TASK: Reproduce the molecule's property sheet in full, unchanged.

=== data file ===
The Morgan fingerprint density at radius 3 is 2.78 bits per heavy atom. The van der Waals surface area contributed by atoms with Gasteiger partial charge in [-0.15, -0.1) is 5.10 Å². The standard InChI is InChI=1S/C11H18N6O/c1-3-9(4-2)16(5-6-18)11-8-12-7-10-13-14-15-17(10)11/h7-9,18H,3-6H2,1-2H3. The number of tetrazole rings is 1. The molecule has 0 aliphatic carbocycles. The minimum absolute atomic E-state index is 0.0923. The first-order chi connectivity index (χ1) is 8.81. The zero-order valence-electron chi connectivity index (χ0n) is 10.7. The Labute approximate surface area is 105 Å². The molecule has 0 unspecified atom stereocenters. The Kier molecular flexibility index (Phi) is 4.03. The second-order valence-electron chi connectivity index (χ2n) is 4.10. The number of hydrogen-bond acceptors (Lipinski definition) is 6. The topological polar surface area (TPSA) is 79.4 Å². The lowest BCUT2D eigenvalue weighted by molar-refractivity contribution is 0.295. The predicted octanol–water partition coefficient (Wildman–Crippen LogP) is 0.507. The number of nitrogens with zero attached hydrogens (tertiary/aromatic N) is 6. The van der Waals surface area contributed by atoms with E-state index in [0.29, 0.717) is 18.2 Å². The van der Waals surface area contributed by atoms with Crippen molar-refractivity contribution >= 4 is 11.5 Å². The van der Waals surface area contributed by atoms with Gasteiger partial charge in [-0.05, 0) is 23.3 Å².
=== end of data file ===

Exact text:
The Morgan fingerprint density at radius 3 is 2.78 bits per heavy atom. The van der Waals surface area contributed by atoms with Gasteiger partial charge in [-0.15, -0.1) is 5.10 Å². The standard InChI is InChI=1S/C11H18N6O/c1-3-9(4-2)16(5-6-18)11-8-12-7-10-13-14-15-17(10)11/h7-9,18H,3-6H2,1-2H3. The number of tetrazole rings is 1. The molecule has 0 aliphatic carbocycles. The minimum absolute atomic E-state index is 0.0923. The first-order chi connectivity index (χ1) is 8.81. The zero-order valence-electron chi connectivity index (χ0n) is 10.7. The Labute approximate surface area is 105 Å². The molecule has 0 unspecified atom stereocenters. The Kier molecular flexibility index (Phi) is 4.03. The second-order valence-electron chi connectivity index (χ2n) is 4.10. The number of hydrogen-bond acceptors (Lipinski definition) is 6. The topological polar surface area (TPSA) is 79.4 Å². The lowest BCUT2D eigenvalue weighted by molar-refractivity contribution is 0.295. The predicted octanol–water partition coefficient (Wildman–Crippen LogP) is 0.507. The number of nitrogens with zero attached hydrogens (tertiary/aromatic N) is 6. The van der Waals surface area contributed by atoms with E-state index in [0.29, 0.717) is 18.2 Å². The van der Waals surface area contributed by atoms with Crippen molar-refractivity contribution >= 4 is 11.5 Å². The van der Waals surface area contributed by atoms with Gasteiger partial charge in [-0.05, 0) is 23.3 Å².